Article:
African Giant Millipede
Archispirostreptus gigas

African Giant Millipedes are native to tropical and sub-tropical regions of Africa. They are a docile species and are easy to care for, making them an excellent pet for beginners.

They are also sometimes called Giant Train Millipedes, or “Shongololo” in the Zulu tongue.

All Millipedes are able to secrete a pungent fluid from their bodies as a defence mechanism. If this happens when you are handling your Millipede, be sure to wash your hands thoroughly and avoid touching your eyes and mouth. This liquid is usually harmless, but some people can have allergic reactions.

Latin Name: Archispirostreptus gigas

Difficulty Level: Beginner

Temperament: Docile

Life Span: 7 – 10 Years

Size: 13″ (33cm)

Habitat: Tropical and Sub-Tropical Forest floor, forested coastal regions.

Diet: Fruit, Leafy Greens, Veg, Rotting Wood, Leaves – Feed Daily.
Also feed with Bramble and Oak Leaves. These help with healthy exoskeleton growth.

Provide a shallow dish of fresh water. Don’t use tap water as Millipedes are very sensitive to chlorine.

Avoid feeding with Pine wood, and do not wash the Millipede’s food with tap water as it contains Chlorine.

Supplements: Calcium – Sprinkle Calcium powder on food or provide Cuttlefish bones.

Hours of Activity: Nocturnal – These Millipedes are most active at night time.

Handling: Handle as little as possible. Millipedes don’t like to be picked up and played with, and will secrete a foul smelling liquid onto your hands.

Temperature: Gradient of 24°C – 26.5°C (Heat mat at one end of the enclosure)

Humidity: 75% – 80%

Vivarium: 20 Litres (Minimum) – Glass or Plastic Box. It should be at least twice as long and twice as wide as the Millipede. Make sure there is a tight-fitting lid to prevent escape.

Substrate Type: Soil with Rotting Leaves. Make sure there is at least 2 inches of substrate.

Equipment Necessary: Enclosure, Heat Mat, Thermostat, Shallow Water Dish, Water Spray Bottle to mist the vivarium and keep it humid enough.

Cleaning Instructions: Spot clean any waste and uneaten food daily. Replace substrate entirely once per month.

Healthy Behaviours: Active at night, roaming the vivarium looking for its food. Eating well.

Sick Behaviours: Lethargy, not feeding, staying coiled up for longer than usual. This could mean the Millipede feels threatened.

Provide a means of escape from the water dish in case the Millipede falls in. This can be a stick or a stone.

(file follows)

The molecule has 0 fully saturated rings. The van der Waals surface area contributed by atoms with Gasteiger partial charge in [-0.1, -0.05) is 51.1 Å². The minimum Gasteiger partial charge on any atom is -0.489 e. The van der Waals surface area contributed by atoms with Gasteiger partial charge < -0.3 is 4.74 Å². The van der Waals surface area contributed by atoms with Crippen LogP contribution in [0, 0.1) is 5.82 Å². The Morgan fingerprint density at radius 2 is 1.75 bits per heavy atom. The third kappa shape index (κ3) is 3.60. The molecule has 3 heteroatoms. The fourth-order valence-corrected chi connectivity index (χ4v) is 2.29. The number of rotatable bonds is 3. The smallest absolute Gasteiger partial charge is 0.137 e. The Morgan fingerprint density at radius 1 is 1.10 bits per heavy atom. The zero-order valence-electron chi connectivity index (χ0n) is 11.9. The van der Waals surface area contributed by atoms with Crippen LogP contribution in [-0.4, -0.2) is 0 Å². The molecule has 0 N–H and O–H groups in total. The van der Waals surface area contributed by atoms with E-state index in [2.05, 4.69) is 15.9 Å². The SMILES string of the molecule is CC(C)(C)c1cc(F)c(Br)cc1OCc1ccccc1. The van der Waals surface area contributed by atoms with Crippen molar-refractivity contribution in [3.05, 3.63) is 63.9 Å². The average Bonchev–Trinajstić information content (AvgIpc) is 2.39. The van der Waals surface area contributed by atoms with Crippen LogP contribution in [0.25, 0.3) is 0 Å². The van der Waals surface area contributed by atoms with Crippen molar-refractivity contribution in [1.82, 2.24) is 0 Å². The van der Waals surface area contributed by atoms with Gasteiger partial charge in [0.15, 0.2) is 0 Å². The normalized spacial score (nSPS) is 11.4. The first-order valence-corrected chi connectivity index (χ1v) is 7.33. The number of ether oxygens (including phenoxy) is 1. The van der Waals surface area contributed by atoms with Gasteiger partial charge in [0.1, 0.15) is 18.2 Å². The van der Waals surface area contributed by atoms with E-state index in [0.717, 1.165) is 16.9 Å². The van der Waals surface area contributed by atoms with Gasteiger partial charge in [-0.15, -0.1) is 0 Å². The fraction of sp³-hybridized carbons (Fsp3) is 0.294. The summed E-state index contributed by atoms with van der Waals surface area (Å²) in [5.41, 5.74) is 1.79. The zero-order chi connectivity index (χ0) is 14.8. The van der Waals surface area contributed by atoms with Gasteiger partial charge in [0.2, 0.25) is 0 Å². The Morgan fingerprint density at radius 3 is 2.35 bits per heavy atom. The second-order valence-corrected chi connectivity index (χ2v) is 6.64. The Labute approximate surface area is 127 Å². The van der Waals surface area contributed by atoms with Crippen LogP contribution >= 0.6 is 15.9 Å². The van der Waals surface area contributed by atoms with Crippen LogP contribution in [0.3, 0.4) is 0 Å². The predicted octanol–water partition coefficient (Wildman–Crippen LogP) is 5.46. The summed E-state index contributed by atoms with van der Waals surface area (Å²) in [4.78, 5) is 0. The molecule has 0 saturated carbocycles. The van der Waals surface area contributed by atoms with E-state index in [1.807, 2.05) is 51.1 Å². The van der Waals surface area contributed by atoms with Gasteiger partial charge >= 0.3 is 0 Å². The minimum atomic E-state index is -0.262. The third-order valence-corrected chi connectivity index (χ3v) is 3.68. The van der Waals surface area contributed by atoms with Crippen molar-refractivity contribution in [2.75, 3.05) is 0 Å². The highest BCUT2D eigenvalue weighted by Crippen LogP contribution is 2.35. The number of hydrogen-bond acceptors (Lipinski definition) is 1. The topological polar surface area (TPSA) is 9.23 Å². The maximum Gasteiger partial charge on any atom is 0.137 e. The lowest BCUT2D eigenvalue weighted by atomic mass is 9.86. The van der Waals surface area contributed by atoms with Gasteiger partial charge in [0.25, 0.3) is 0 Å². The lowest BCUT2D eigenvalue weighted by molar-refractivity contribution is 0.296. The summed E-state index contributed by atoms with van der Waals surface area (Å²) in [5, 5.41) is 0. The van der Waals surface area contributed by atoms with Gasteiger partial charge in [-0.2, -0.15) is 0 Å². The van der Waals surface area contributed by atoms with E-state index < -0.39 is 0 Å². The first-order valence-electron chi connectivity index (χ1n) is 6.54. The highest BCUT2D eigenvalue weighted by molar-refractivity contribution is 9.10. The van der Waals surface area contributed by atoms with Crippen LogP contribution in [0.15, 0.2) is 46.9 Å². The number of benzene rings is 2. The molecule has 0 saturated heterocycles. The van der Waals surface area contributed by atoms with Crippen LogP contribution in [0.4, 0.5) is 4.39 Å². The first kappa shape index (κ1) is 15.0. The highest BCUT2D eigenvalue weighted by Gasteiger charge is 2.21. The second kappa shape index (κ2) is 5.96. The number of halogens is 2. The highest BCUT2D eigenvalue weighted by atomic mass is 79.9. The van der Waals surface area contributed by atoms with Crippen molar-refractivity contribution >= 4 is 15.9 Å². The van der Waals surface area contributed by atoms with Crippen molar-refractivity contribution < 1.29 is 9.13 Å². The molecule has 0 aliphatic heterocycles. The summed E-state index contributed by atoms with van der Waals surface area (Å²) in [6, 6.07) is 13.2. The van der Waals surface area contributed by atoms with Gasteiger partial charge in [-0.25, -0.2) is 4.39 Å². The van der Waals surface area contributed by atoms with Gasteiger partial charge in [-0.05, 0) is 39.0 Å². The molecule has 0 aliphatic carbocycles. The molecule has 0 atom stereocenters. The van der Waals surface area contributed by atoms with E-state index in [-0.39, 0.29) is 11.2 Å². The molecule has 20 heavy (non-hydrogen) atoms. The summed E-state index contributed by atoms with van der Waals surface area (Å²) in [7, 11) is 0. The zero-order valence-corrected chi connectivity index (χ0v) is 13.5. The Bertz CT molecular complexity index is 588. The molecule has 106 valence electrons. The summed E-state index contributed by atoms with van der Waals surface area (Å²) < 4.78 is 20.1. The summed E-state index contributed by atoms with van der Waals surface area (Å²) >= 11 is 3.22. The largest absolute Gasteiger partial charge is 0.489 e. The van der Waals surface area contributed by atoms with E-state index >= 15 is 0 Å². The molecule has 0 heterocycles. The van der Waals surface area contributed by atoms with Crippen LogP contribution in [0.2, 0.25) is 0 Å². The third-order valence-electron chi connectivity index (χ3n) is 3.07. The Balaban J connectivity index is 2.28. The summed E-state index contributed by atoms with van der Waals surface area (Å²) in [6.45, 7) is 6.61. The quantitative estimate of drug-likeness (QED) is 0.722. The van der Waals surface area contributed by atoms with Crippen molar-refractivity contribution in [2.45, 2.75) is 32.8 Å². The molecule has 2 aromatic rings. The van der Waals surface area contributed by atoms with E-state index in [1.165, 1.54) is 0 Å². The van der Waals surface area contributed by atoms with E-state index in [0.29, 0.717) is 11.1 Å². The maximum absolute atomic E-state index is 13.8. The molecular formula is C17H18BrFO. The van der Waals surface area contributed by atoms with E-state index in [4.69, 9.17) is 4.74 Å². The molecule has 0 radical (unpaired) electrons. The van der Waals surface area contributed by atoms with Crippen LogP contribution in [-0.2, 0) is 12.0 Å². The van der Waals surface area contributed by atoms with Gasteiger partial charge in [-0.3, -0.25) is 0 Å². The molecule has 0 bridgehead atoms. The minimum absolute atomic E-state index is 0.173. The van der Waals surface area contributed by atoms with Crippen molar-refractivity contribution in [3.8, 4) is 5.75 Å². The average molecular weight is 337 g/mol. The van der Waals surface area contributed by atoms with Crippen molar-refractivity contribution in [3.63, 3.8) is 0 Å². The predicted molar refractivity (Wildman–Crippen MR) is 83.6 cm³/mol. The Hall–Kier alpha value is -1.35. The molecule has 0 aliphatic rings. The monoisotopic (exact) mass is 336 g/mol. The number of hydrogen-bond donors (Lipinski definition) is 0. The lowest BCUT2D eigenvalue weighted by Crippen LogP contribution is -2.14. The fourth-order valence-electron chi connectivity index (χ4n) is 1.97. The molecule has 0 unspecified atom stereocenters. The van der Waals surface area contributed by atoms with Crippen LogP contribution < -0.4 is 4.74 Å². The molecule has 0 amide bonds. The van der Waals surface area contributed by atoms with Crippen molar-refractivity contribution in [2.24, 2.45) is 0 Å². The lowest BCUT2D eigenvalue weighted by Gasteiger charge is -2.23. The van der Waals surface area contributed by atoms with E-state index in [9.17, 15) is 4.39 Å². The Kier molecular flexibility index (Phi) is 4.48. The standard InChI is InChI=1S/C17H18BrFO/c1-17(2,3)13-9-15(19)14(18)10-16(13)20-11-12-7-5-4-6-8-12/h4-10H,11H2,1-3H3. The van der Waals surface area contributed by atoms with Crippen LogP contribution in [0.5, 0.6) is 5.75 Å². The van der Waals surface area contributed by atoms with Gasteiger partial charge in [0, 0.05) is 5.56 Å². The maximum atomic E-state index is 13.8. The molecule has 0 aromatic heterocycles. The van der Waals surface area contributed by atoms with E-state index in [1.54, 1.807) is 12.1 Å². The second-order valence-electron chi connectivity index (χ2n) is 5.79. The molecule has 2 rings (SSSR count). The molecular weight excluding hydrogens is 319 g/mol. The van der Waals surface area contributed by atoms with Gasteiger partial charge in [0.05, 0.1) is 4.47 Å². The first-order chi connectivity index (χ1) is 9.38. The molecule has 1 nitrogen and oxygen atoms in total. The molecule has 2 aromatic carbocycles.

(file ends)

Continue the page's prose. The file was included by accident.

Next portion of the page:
If you find that the heat mat is drying out the substrate, you can affix it to the side of the vivarium instead of beneath it.

Be sure to keep the humidity levels adequate, both to avoid drying of the substrate and for the health of the Millipede.

If when handling the Millipede it secretes its terrible liquid onto your skin, be sure to wash your hands immediately. This juice is called “Repugnatorial Fluid” and is made of Hydrogen Cyanide. It is a brownish yellow colour, and will act as an irritant if it gets into your mouth or eyes.

These Millipedes can be kept in groups as they are docile herbivores and do not fight.

Millipedes do moult – Do not be alarmed by sudden inactivity, as this can mean the Millipede is about to shed its exoskeleton. Do not disturb the Millipede while it is moulting as any upset can be fatal due to stress and shock.

Common Problems:
Weak Exoskeleton – The Millipede isn’t getting enough calcium in its diet.

Fungal Infections – The Vivarium is either not humid enough, or too humid. Seek veterinary care urgently, change the substrate, and correct the humidity levels.

Mites – While some kinds of mites are often found on the Millipede, and can even be beneficial, there are also some kinds of parasitic mites.
The parasitic kind will latch onto the Millipede’s body, often around its head, and should be removed quickly but gently with tweezers.

Foot Rot – This happens when the humidity levels are consistently too high. It is caused by bacteria that attack the feet of your Millipede, reducing them to nubs.
The feet will grow back given time to heal. You must replace the substrate in the vivarium, and rinse off any objects within. This should remove the offending bacteria.

Being Dropped – These Millipedes are not adept climbers, so if you do handle it, be very careful not to drop it. Fall damage can seriously injure the Millipede if not outright kill it.